Accident Scene Management / Road Guardians
Kevin Carpenter


Kevin Carpenter, ASM instructor and Lifetime Road Guardians member.


It’s that time of year that ½ of the USA is puling their bikes out of storage. A few months ago, when the time came for us to put our rides into winter hibernation, we started using our cages for transportation. Instead of throwing our legs over our bikes, we now open the door, sit down and turn the key. Not as much fun is it? I can’t help but wonder when we drive instead of ride, do you keep your situational awareness all year long? When we ride our bikes we are taught to be acutely aware of our surroundings. Our heads are on a swivel as we watch, looking forward and use our peripheral vision to see all around us. As we watch traffic we look for and plan escape routes in case we need to get out of the way of danger. When you drive other vehicles do you still have that same situational awareness going or you get lulled into a less safe form of defensive driving? Now being surrounded by steel and 4 tires. As you pull your bike out of storage do you have to relearn those safe riding habits?  Roadway dangers are pretty much the same all year round aren’t they? We still have other drivers to watch out for. You know, the ones that drive to fast for conditions or drive to slow causing people to apply their brakes unnecessarily. Then you have those who think they are road racers darting in and out of lanes trying to get to their destination as fast as possible. Of course inattentive drivers have been ever increasing and you can see them swerving as much as any impaired driver as their attention seems to be on everything but driving. Weather factors in as rain, snow, ice, fog & more can cause slippery roads. The vehicle maintenance and driving skills of others on the road are unknown factors.


The same rules apply whether you are on 2,4 or 18 wheels. The way you enter a curve or exit. Too fast a speed in slippery conditions and you may lose traction and therefore control of your vehicle. Winter, spring, summer or fall all of the same rules apply.  We all drive/ ride on that small space of the tire where the rubber meets the road.. That tire surface on the road is what gives us either traction or loss of traction in all weather conditions.  For those who live I the northern states is seems that we are dealing with road conditions like snow, ice, out of control motorists, snowplows, and potholes ½ of the year and the other half of the year you are watching for for dirt, sand, leaves, pedestrians, orange barrels and again potholes.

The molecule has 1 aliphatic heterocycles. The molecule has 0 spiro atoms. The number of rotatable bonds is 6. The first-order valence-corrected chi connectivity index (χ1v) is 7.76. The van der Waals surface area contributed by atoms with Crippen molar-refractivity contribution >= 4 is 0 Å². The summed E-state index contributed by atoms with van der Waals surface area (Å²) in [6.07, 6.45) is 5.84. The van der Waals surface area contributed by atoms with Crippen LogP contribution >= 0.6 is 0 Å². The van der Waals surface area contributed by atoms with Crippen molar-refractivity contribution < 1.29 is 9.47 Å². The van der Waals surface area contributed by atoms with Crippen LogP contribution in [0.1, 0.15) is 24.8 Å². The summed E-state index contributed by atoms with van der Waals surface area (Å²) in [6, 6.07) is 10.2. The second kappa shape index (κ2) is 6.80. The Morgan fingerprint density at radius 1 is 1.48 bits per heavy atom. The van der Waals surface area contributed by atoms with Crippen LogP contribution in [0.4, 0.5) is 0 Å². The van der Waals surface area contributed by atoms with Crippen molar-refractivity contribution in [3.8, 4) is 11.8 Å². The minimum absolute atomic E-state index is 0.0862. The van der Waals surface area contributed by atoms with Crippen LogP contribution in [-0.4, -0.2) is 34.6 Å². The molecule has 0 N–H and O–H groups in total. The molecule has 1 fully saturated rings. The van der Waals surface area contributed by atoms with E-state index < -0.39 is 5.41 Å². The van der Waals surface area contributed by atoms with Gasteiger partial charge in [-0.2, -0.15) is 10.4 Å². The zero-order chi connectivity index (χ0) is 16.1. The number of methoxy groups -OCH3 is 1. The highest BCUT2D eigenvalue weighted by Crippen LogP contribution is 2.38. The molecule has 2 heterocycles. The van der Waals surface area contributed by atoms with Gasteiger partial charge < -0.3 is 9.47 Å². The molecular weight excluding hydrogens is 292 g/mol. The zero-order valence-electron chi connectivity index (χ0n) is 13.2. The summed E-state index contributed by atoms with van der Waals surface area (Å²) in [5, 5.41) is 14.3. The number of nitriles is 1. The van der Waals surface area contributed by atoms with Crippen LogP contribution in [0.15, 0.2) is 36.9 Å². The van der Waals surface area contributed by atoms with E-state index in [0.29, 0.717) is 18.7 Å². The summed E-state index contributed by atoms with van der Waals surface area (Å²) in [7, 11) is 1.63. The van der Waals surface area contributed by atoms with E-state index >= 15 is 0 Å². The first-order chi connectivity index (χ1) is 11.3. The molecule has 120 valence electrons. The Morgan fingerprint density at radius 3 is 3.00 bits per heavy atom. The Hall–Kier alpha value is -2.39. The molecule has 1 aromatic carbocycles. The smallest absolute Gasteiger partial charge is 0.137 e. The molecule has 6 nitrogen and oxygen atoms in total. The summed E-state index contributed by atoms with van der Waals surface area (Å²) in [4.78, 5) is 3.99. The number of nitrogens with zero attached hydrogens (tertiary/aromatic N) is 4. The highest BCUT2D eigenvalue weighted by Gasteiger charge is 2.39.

I know as a youth I spent a lot of time doing donuts in the snow, which taught how to handle a loss of traction. I suspect many of you have done this as well. As a professional driver I was sent to an advanced driving school. On my own I took an advanced riding course on my own bike. So my question to you is: “Do you do anything to improve or keep your driving skills sharp? When was the last time you practiced any kind of emergency driving/riding skills? It’s never a bad time to find a class to learn and correct any bad habits you may have developed. For me it’s been almost 10 years since my last driving class. I think it’s time to take another class to keep my skill levels sharp. Do you have any input or suggestions regarding classes a person could take or how training has helped you?Kevin Carpenter

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